This post is a continuation from the first part of the WordPress Dashboard Tutorial found here. In this part, we will cover the rest of the tabs not covered in part one.
An Introduction to the WordPress Dashboard Tabs, Continued
Continuing were we left off, the Appearance Tab is up next.
The Appearance Tab is another very important section, but you won’t need to use it very often, once you’ve set the look for your WordPress blog or website. It contains many sub-sections and each allows you do customize your site in a different way.
Here’s a quick breakdown of all the sub-sections of the Appearance Tab in your WordPress dashboard.
- Themes – This tab contains all your uploaded themes and allows you to add a new theme.
- Customize – Here, you can customize the many parts of your theme and website.
- Widgets – You can add widgets to the sidebars, footer, header and other areas associated with your theme through this section.
- Menus – This section allows you to create and use custom menus for your blog.
- Header – The header section allows you to upload a custom header and adjust the appearance of your header.
- Background – You can add a custom color or image for your background here.
- Editor – This section allows you to edit the actual code of each part of your WordPress site.
The sub-sections of this tab may change a little bit, depending on the theme you’re using. Some themes will even create a tab of their own in your WordPress dashboard.
Within the Plugins Tab, you will be able to install, activated, deactivate, edit and delete plugins. If you don’t know how to install a plugin in WordPress, our WordPress Tutorial about Plugin Installation covers the process, here.
Along with the “Installed Plugins” and the “Add New” sections you will also have an “Editor” section for your plugins. You should only use this section if you understand how to write code for WordPress plugins. If you don’t, you won’t need to use this section at all.
When you need to add a new author, contributor, administrator or any other type of user, the Users Tab is the section you need to use.
You can edit any user from the “All Users” section or add a new one from the “Add New” section. The “Your Profile” section will allow you to edit your own user profile.
The Tools Tab won’t get much use, unless you install a plugin that creates a sub-section, here. It’s mainly used for moving a WordPress website from one domain to another. However, some plugins will install a sub-section here or add a tool in this area of your WordPress Dashboard.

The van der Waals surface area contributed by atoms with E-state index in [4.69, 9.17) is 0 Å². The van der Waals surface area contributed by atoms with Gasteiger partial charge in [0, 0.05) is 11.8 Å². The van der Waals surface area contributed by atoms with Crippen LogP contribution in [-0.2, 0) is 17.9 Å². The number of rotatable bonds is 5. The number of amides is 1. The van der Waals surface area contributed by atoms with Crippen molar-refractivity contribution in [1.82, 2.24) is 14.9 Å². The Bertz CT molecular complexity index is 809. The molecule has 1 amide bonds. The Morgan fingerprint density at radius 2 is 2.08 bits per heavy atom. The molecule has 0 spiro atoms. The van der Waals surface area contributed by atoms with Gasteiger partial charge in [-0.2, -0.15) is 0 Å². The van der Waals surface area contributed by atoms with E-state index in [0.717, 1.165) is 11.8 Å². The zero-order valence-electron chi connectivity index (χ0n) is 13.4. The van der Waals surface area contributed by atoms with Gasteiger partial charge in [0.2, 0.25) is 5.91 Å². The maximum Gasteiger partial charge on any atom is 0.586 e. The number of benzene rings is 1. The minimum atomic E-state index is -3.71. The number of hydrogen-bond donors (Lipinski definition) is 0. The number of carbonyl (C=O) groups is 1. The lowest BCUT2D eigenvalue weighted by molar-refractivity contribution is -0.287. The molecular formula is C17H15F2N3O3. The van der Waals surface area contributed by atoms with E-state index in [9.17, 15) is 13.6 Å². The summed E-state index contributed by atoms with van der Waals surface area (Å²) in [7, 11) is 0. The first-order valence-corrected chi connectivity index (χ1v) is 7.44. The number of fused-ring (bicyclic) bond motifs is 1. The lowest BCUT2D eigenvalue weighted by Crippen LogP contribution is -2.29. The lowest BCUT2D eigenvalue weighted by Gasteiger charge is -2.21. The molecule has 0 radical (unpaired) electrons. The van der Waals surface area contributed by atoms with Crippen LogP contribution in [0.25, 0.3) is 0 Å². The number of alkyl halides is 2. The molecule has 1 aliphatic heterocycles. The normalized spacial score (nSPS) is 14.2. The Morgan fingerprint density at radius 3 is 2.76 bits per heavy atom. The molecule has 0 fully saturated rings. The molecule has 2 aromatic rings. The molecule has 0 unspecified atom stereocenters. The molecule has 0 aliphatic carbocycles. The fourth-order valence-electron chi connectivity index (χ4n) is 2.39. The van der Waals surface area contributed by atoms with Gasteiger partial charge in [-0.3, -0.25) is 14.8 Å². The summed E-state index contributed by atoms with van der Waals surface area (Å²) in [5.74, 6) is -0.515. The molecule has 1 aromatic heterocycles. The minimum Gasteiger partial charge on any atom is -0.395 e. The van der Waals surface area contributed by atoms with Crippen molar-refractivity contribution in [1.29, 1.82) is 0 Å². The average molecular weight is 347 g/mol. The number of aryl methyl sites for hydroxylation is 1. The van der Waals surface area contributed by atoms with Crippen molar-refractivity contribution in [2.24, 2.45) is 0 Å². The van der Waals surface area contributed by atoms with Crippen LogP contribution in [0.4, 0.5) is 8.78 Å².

Three sub-sections come in the Tools Tab, by default. They are the “Available Tools”, “Import” and “Export” sections. Any tools you have installed with show up in the “Available Tools” section, while the “Import” and “Export” sections will allow you to import and exports different items, such as posts, pages, RSS and other items.
The final tab found in your WordPress dashboard is the Settings Tab. This tab will grow with many new sub-sections as you install plugins. Most plugins will provide their settings menu in this section of your dashboard.
By default, you will have the following sections:
- General – This section provides an editing screen for basic information, such as the site title, tagline, time zone, date format and more.
- Writing – You can adjust how emoticons display, the default post category, default post format and other settings from this section.
- Reading – In this section you can adjust the display of your front page, post page and other settings.
- Discussion – This section allows you to change all your comment settings.
- Media – The media section allows you to change the size of the images created, by default, when you upload a new image to WordPress.
- Permalinks – In this section, you can change the way your URL displays for posts, pages, categories and more.
Along with these default sections, you will see new sections from any plugins you install.
Now you have a basic understanding of your WordPress dashboard. You should be able to work within your dashboard and start learning each tab and section as you build your new blog/website.